And I want to be clear, the gun did not walk in Tops. The person walked in Tops. But he had the tools in his hand to commit an act so heinous that a law abiding security guard who got off shots still couldn't get to him because he didn't have the same capacity. We need you to hear us. We need you to know there's still blood in our parking lots, there's still blood in our grocery stores, not only here, but across the United States. Remember, you were elected to take care of people, not to take care of your political party. And if your political parties mean more to you than people, may God bless you.

SCIUTTO: It's powerful, Sir. What do you say to folks at those funerals?

PRIDGEN: You know, my job is to bring hope and bring peace. And I'm going to tell you, I do a lot of funerals here, a lot of funerals, because we do funerals for free for people who find themselves in this space. And so it's always my job to, when they come in crying, to help them leave out with some type of hope that there's still hope.

But this is different because this was not a grandmother who died of old age. This was not an uncle who died of cancer, all of which is still hard. But these were law abiding citizens. And so I have to say to those families, you, right now, have been given the freedom to utilize your hurt to bring change. It is the families that has to go to Congress now and get the audience now. It's the families now that have to go to the state representatives and say, we demand change.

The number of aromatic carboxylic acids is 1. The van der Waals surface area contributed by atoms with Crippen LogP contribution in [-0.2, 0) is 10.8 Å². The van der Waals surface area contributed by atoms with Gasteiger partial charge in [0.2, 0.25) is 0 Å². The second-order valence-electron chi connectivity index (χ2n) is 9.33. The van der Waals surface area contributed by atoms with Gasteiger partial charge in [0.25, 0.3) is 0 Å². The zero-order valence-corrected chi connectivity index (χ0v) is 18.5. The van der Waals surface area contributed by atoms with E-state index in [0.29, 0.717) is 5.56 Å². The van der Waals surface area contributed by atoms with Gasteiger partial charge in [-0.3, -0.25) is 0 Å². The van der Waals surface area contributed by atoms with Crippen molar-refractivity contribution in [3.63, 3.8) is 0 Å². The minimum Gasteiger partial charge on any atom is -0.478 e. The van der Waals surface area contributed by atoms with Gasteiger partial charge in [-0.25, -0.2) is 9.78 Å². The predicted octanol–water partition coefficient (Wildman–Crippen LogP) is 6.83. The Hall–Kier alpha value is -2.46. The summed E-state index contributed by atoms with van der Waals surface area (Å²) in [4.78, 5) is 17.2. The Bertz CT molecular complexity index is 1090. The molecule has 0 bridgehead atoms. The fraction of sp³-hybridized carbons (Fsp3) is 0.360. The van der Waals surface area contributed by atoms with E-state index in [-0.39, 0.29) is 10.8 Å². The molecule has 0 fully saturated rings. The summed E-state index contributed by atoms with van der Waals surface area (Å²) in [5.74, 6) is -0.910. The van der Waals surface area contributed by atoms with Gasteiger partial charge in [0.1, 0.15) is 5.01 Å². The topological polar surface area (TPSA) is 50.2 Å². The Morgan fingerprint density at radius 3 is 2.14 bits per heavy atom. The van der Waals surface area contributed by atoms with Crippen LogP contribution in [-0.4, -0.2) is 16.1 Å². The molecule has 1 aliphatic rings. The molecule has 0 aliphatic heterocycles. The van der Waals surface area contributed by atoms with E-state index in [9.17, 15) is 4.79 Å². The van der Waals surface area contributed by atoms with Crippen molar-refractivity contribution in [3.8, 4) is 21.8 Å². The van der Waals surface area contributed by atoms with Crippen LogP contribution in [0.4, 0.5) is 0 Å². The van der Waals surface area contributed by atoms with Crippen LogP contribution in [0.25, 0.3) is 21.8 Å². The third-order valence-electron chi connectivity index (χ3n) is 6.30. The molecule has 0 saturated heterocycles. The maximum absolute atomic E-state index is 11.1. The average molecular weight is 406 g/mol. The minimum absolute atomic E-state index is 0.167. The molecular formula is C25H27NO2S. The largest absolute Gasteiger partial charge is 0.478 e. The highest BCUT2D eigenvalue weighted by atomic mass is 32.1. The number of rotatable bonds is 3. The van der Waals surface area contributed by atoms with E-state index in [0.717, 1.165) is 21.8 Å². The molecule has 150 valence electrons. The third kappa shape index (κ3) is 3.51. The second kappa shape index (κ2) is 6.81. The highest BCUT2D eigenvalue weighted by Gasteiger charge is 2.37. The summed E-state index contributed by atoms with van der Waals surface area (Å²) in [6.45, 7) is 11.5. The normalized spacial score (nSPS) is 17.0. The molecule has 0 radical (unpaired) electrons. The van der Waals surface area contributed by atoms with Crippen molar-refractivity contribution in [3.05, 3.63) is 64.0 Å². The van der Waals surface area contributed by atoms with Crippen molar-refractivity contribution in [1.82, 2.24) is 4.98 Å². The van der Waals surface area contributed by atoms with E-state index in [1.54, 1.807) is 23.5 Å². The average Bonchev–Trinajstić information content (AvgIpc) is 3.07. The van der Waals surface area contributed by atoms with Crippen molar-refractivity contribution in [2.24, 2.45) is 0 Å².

Because what we saw when a plane went down in the air, families go and get laws changed with the federal aviation. If we are ever going to get laws changed, it's really going to take like the three-year-old that was in our church Sunday, that his dad came to buy him a birthday cake, walked in to get a birthday cake, and we had to sing happy birthday to him at church.


It's going to be them looking in the eyes or that three-year-old who no longer has a father. But if they refuse to even meet with the families after all of the cameras are done, if they refuse to listen to people who are most affected after all of the cameras are done, to me, they shouldn't be in office much longer.

SCIUTTO: Powerful words, Sir. Let's hope folks are listening. Darius Pridgen, thanks for joining us.

PRIDGEN: Thank you for having me.

SCIUTTO: Coming up next, as President Biden takes more steps to alleviate a shortage of baby formula across the country, doctors are preparing for challenges ahead. Our next guest is head of pediatrics at a Michigan hospital with some advice about what you can do.